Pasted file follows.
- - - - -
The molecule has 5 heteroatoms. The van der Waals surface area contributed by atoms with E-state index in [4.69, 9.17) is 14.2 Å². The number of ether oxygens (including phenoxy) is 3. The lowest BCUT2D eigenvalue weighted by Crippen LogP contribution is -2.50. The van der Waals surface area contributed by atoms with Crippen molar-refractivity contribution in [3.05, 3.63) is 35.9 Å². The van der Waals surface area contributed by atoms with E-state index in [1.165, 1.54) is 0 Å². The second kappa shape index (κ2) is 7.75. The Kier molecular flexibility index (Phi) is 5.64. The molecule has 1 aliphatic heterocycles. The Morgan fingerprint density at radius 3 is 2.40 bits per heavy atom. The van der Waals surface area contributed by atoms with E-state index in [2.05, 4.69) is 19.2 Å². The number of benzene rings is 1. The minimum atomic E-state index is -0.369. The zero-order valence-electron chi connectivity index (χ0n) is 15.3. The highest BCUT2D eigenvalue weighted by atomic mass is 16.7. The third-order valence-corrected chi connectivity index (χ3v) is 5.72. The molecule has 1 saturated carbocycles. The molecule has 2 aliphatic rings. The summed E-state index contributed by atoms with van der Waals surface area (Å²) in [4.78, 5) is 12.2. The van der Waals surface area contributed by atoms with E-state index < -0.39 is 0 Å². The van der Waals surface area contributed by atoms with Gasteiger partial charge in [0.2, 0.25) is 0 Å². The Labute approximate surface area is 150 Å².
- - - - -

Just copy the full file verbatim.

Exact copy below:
The molecule has 5 heteroatoms. The van der Waals surface area contributed by atoms with E-state index in [4.69, 9.17) is 14.2 Å². The number of ether oxygens (including phenoxy) is 3. The lowest BCUT2D eigenvalue weighted by Crippen LogP contribution is -2.50. The van der Waals surface area contributed by atoms with Crippen molar-refractivity contribution in [3.05, 3.63) is 35.9 Å². The van der Waals surface area contributed by atoms with E-state index in [1.165, 1.54) is 0 Å². The second kappa shape index (κ2) is 7.75. The Kier molecular flexibility index (Phi) is 5.64. The molecule has 1 aliphatic heterocycles. The Morgan fingerprint density at radius 3 is 2.40 bits per heavy atom. The van der Waals surface area contributed by atoms with E-state index in [2.05, 4.69) is 19.2 Å². The number of benzene rings is 1. The minimum atomic E-state index is -0.369. The zero-order valence-electron chi connectivity index (χ0n) is 15.3. The highest BCUT2D eigenvalue weighted by atomic mass is 16.7. The third-order valence-corrected chi connectivity index (χ3v) is 5.72. The molecule has 1 saturated carbocycles. The molecule has 2 aliphatic rings. The summed E-state index contributed by atoms with van der Waals surface area (Å²) in [4.78, 5) is 12.2. The van der Waals surface area contributed by atoms with E-state index < -0.39 is 0 Å². The van der Waals surface area contributed by atoms with Gasteiger partial charge in [0.2, 0.25) is 0 Å². The Labute approximate surface area is 150 Å².